• Exploring how to set up using JavaScript in any environment, for any custom app.
  • Implementing and customizing current JavaScript libraries out there for our use.

I’ve got quite a few files for us to work with. Here’s a few screenshots.

We will spend a lot of our time in here. writing functions that display our data in interesting ways.

We will spend a lot of our time in here. writing functions that display our data in interesting ways.

This file is a reference for what is known about the web viewer object

An example integration we’ll implement.

Join the JavaScript revolution

I encourage you to sign up for this training session. The more FileMaker developers that know and use JavaScript, the more the movement grows and the more awesome custom apps get delivered to clients.

Join me August 6, 2018 at 8:30 a.m. at DevCon 2018 to begin the JavaScript journey.


You know me. I enjoy working with JavaScript. I learned it from my context of a FileMaker developer, and I think everyone can and should consider using it in some aspect of their work. We all can adopt a FileMaker integration. This year I’m lucky to teach a training session at DevCon, where I’ll guide people through the basics and how to apply it to their work. While not every answer I give on the forums is about some JavaScript integration, I do promote it where applicable.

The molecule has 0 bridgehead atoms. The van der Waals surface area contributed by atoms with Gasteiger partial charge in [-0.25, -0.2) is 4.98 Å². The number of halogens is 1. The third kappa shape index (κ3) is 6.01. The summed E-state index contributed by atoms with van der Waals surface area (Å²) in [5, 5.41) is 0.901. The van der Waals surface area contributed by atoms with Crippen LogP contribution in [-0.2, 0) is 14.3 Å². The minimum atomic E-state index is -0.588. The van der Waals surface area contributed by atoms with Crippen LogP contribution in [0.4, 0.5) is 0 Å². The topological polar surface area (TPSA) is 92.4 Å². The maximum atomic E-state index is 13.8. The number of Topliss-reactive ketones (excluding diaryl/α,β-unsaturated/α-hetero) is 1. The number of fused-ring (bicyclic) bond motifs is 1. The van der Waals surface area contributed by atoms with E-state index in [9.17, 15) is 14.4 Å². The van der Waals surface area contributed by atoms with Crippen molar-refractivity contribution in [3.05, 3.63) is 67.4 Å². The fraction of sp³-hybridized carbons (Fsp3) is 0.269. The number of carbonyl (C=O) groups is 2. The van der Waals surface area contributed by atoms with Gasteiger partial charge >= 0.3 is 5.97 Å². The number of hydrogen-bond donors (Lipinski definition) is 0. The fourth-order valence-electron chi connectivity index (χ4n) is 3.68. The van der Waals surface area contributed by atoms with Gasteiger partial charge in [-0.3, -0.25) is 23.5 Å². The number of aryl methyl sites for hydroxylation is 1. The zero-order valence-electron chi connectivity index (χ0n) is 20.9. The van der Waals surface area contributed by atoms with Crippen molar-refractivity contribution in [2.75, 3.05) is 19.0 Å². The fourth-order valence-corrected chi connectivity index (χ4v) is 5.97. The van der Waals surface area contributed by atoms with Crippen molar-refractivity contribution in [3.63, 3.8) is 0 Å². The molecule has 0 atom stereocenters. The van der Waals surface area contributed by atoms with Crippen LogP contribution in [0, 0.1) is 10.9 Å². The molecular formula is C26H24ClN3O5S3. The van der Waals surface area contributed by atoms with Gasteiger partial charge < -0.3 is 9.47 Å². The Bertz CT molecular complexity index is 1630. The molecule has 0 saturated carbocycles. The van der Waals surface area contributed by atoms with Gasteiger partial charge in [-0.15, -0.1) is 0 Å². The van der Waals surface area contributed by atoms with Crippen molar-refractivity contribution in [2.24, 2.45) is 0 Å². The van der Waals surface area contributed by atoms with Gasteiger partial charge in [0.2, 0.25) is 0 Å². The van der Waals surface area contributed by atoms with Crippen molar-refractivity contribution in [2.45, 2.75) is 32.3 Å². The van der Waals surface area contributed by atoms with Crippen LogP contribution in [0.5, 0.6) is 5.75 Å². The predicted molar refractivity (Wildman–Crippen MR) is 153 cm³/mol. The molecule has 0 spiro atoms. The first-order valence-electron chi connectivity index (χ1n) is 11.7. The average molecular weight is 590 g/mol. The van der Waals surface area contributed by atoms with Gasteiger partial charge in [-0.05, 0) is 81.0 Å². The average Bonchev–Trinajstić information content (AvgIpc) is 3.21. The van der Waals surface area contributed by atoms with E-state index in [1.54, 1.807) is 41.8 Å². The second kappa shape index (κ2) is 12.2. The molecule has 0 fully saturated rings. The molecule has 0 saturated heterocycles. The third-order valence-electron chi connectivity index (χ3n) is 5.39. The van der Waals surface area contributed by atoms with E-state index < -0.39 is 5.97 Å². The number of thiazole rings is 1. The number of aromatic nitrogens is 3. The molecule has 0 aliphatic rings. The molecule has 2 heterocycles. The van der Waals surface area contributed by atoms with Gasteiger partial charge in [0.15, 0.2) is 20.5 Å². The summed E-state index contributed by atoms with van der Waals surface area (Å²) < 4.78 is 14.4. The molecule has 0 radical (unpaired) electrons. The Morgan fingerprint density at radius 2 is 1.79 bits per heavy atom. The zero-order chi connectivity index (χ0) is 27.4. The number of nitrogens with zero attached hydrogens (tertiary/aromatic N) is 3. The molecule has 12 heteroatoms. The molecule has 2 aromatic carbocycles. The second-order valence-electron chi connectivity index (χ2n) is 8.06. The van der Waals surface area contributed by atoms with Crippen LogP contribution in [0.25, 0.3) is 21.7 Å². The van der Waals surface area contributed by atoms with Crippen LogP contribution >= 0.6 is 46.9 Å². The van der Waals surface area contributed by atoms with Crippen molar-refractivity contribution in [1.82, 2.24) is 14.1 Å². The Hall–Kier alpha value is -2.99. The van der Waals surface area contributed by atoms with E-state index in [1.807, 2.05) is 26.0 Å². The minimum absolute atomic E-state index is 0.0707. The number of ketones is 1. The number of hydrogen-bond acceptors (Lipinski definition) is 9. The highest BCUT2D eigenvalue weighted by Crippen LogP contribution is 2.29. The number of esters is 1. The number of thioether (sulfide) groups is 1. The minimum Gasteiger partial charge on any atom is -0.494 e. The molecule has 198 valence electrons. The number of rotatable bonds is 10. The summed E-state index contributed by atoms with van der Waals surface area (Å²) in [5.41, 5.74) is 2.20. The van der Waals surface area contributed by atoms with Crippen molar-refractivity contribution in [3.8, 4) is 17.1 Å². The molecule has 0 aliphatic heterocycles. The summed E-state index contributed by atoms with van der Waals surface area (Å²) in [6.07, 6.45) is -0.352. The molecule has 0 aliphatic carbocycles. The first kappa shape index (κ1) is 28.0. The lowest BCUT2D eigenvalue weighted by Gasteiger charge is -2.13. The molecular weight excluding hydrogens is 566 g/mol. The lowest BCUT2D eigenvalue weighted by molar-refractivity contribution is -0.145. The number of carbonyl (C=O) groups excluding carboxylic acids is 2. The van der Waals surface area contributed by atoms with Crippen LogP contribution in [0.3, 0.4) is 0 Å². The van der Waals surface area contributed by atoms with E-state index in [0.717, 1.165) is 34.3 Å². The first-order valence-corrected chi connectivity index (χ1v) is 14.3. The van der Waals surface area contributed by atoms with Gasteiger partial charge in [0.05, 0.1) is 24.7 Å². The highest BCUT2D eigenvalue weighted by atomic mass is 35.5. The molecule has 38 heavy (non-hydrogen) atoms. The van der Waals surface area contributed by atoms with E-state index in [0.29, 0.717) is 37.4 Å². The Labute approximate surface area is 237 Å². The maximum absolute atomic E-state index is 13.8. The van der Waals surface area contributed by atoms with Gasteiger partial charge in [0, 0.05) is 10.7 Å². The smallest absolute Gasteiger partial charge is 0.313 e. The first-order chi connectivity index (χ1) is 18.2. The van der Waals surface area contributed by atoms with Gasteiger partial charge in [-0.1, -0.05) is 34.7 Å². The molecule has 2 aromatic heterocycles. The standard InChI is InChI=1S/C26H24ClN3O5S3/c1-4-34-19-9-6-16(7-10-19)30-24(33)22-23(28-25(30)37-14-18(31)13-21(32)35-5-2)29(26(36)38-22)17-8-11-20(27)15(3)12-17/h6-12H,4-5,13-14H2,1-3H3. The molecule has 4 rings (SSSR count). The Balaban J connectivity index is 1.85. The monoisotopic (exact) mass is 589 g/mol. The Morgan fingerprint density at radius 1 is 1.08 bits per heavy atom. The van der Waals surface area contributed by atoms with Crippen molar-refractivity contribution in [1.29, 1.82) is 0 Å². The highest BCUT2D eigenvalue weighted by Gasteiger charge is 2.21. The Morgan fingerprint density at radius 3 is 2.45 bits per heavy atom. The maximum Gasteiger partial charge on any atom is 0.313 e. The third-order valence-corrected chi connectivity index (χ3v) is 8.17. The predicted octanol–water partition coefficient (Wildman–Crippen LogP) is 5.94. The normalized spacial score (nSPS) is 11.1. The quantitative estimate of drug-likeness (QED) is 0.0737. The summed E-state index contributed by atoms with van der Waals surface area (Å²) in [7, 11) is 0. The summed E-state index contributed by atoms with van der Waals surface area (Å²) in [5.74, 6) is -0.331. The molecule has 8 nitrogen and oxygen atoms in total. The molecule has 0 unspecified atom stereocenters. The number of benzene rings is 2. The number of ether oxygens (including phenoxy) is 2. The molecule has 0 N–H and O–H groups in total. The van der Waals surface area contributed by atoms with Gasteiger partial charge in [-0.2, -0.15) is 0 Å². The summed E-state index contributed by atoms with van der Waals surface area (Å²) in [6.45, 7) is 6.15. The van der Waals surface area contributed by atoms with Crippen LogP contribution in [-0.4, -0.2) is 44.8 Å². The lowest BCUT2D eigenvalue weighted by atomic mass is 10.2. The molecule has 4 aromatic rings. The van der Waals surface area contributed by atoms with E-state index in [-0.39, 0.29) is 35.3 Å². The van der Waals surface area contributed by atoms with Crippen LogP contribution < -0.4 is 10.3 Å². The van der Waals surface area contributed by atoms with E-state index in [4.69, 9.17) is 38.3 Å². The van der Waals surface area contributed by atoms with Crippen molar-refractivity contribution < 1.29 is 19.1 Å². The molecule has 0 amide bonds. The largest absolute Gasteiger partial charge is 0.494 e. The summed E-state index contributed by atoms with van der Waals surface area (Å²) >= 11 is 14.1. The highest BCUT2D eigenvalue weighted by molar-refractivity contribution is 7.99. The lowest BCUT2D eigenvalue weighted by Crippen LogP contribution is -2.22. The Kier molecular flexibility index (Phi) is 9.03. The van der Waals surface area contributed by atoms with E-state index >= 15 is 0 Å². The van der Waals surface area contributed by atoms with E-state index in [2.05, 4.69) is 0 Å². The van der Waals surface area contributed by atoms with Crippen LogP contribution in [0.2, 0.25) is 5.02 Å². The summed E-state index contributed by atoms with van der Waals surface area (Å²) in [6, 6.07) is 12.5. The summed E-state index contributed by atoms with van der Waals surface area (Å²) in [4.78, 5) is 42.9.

The time barrier

But I do realize that there are barriers to the language for us FileMaker people. I asked a question about this a couple of weeks ago. Most people responded with ‘time’. They simply don’t have time to learn the language. I think that is more of a perception than reality, but I acknowledge that idea. My training session will work to break down that barrier, by the way.